2. have a friend come over to your house one day and the two of you go for it, and then you go over there another day for the same.

  7. Kelly April 5, 2011 at 9:00 pm

    One thing I’ve been doing lately is using half a bar of Linda soap in the wash instead of traditional laundry detergent. It is also good for rubbing into stains. I find my clothes/linens/towels come out of the washer smelling nice and much softer. Any thoughts?

  8. glory April 5, 2011 at 10:37 pm

    one thing you may want to add to your list is hydrogen peroxide which is antimicrobial, unlike everything else on the list which cleans without disinfecting. use it to clean bathrooms(fungus, mold, e-coli from flushing the toilet) and kitchen counters after handling meat and poultry(salmonella and other food borne illnesses). it does a wonderful job and without any odour. wear gloves though as it is not suitable for contact with skin since it’s cytotoxic.

  9. Hunter April 6, 2011 at 11:19 am

    RE: Window cleaner

    A great alternative to vinegar is methylated spirits (rubbing alcohol). 1 gallon water to 1 cup alcohol. I was a commercial window cleaner for years and this is our very effective, and very inexpensive cleaning fluid. Simply apply to window with sponge, or spray bottle, and wipe off with cloth, or squeegee.

  10. Kelly April 7, 2011 at 12:20 am

    Hunter, thanks for that – I’ll try, as window washing season is upon us 🙂

  11. cheery-yo April 7, 2011 at 11:46 am

    An all purpose cleaner I like to use is 1/4cup powder laundry soap in a gallon of water. A bulk container lasts forever (family of 2), and I don’t need to buy other cleaning products, other than dish soap. I downgrade kitchen dish sponges for use in the bathroom, giving them a second life.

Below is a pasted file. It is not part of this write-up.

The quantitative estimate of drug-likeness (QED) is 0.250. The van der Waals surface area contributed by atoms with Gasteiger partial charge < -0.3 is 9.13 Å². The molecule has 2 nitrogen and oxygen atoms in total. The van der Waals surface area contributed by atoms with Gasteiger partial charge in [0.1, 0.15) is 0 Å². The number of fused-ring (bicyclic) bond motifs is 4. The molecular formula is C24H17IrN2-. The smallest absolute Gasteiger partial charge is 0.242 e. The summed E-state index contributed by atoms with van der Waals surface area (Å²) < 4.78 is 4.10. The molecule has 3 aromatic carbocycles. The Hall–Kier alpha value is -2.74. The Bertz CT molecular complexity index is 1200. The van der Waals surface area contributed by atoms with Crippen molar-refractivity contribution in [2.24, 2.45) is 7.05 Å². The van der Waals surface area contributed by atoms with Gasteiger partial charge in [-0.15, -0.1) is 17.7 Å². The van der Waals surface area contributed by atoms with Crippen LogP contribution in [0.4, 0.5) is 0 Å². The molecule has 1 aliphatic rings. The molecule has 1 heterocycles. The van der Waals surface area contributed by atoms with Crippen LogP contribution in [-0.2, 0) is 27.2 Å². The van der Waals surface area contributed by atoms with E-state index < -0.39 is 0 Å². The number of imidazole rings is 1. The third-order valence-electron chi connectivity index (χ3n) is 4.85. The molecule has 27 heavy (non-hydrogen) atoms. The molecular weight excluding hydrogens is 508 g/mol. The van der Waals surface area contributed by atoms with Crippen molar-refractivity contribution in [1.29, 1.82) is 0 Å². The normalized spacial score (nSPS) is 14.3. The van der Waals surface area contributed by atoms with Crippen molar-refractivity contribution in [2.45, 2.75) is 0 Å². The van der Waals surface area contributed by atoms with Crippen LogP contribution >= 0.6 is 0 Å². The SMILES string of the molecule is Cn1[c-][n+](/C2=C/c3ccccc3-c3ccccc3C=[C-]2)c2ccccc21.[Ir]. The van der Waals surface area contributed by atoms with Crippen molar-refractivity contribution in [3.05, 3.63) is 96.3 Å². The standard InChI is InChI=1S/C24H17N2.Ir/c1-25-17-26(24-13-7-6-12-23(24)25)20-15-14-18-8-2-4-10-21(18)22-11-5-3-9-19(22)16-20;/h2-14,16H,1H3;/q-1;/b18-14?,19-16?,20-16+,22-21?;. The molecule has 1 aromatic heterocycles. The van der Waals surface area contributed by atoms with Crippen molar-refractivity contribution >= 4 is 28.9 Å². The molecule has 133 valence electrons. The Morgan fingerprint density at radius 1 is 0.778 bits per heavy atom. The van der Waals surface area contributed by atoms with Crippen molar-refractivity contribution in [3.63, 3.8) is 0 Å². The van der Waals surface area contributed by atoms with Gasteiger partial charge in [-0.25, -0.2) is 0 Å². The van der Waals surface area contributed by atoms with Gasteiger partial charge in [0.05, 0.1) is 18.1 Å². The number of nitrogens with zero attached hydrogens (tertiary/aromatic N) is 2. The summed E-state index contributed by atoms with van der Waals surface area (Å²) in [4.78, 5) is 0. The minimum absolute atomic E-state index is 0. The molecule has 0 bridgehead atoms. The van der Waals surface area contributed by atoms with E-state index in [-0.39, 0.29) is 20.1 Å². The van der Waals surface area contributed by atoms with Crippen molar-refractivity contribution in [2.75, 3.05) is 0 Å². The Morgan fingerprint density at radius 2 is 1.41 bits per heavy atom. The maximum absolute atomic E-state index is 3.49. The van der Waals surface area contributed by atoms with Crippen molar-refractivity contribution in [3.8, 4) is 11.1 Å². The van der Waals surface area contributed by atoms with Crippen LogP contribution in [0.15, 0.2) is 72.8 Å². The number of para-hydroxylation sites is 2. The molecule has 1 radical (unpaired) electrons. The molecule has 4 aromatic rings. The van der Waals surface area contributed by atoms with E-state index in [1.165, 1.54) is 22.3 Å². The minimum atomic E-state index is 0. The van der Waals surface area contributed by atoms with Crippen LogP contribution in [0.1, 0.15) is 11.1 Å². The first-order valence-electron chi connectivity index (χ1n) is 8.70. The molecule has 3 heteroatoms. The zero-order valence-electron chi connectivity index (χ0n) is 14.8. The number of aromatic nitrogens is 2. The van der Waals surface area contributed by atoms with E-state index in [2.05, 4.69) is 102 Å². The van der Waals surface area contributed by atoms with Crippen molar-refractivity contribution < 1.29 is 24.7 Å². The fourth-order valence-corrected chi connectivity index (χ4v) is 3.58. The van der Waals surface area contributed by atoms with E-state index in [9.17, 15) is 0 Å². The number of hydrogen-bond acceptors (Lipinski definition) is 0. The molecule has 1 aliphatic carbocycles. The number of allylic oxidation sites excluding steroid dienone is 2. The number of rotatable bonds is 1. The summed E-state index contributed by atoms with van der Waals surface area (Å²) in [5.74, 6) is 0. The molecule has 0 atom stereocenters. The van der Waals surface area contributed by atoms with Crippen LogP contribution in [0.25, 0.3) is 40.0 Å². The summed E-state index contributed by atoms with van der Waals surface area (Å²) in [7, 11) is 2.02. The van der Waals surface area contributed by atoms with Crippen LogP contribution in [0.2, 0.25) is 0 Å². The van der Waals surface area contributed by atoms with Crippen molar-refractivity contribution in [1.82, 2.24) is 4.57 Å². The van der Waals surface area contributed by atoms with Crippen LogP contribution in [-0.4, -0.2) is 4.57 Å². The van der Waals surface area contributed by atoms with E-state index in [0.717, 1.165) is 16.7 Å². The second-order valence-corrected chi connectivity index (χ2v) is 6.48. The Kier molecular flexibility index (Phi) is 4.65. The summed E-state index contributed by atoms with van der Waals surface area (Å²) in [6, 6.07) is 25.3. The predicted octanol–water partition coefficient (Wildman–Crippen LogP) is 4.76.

What do you do about stubborn fabric stains (grass, blood)?

    I’m devoted to you, Kerry. (deep bow)

  12. Kelly April 7, 2011 at 6:24 pm

    For Cheery-yo. For stains on whites, white toothpaste works like a charm. And as I mentioned re. Linda soap, it’s great for getting grease (kitchen splatter, etc.) out of clothes, too.

  13. sky April 9, 2011 at 11:31 am

    Looking for a super duper all-purpose cleaner for my granite countertops. Can’t use vinegar or anything acidic.Love essential oils however!
    Thoughts?? Or better yet, any proven recipes?!

  14. Connie April 9, 2011 at 8:04 pm

    Just wondering what the cost is, of the microfiber cloths. Are they available in a generic pack?

  15. Tanya April 11, 2011 at 7:42 am

    I tried your homemade toilet bowl cleaner idea over the weeekend; it was great. Even though my bathroom smelled like vinegar, I like using fewer chemicals and spending less money on them!

  16. Hilary May 7, 2011 at 6:51 pm

    A good tip.. Poor 1/2 cup baking soda down the drain then pour 1/4 cup vinegar. It will sizzle and spit !!! Wait 10 minutes then run water for a minute or two. The drain will be clog free! Do this once or twice a month and you will never have a clogged drain.

  17. Susie Brown June 11, 2011 at 7:18 am